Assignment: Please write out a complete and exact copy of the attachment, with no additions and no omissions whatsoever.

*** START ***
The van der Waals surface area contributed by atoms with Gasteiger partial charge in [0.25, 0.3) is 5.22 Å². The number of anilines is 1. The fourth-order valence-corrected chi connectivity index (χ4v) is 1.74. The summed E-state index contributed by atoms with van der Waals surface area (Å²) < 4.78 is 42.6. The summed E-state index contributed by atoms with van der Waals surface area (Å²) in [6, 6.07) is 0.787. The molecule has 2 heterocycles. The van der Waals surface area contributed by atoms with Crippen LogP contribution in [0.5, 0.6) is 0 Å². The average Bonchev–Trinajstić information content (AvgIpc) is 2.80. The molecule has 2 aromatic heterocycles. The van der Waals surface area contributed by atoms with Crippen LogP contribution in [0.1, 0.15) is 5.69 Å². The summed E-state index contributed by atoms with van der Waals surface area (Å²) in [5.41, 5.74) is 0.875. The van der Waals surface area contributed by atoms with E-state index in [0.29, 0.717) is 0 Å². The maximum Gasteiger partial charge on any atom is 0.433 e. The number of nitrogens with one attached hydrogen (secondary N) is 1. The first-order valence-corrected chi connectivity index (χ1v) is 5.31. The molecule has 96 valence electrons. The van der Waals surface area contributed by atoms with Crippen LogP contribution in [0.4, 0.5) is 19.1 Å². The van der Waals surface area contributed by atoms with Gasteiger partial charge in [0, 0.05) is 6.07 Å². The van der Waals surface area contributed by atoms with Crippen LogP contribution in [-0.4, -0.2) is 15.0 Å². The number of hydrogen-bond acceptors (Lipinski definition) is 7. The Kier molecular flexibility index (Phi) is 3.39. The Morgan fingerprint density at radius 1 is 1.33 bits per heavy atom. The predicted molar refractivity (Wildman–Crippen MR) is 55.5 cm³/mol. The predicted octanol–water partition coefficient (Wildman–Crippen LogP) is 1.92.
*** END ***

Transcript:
The van der Waals surface area contributed by atoms with Gasteiger partial charge in [0.25, 0.3) is 5.22 Å². The number of anilines is 1. The fourth-order valence-corrected chi connectivity index (χ4v) is 1.74. The summed E-state index contributed by atoms with van der Waals surface area (Å²) < 4.78 is 42.6. The summed E-state index contributed by atoms with van der Waals surface area (Å²) in [6, 6.07) is 0.787. The molecule has 2 heterocycles. The van der Waals surface area contributed by atoms with Crippen LogP contribution in [0.5, 0.6) is 0 Å². The average Bonchev–Trinajstić information content (AvgIpc) is 2.80. The molecule has 2 aromatic heterocycles. The van der Waals surface area contributed by atoms with Crippen LogP contribution in [0.1, 0.15) is 5.69 Å². The summed E-state index contributed by atoms with van der Waals surface area (Å²) in [5.41, 5.74) is 0.875. The van der Waals surface area contributed by atoms with E-state index in [0.29, 0.717) is 0 Å². The maximum Gasteiger partial charge on any atom is 0.433 e. The number of nitrogens with one attached hydrogen (secondary N) is 1. The first-order valence-corrected chi connectivity index (χ1v) is 5.31. The molecule has 96 valence electrons. The van der Waals surface area contributed by atoms with Crippen LogP contribution in [0.4, 0.5) is 19.1 Å². The van der Waals surface area contributed by atoms with Gasteiger partial charge in [0, 0.05) is 6.07 Å². The van der Waals surface area contributed by atoms with Crippen LogP contribution in [-0.4, -0.2) is 15.0 Å². The number of hydrogen-bond acceptors (Lipinski definition) is 7. The Kier molecular flexibility index (Phi) is 3.39. The Morgan fingerprint density at radius 1 is 1.33 bits per heavy atom. The predicted molar refractivity (Wildman–Crippen MR) is 55.5 cm³/mol. The predicted octanol–water partition coefficient (Wildman–Crippen LogP) is 1.92.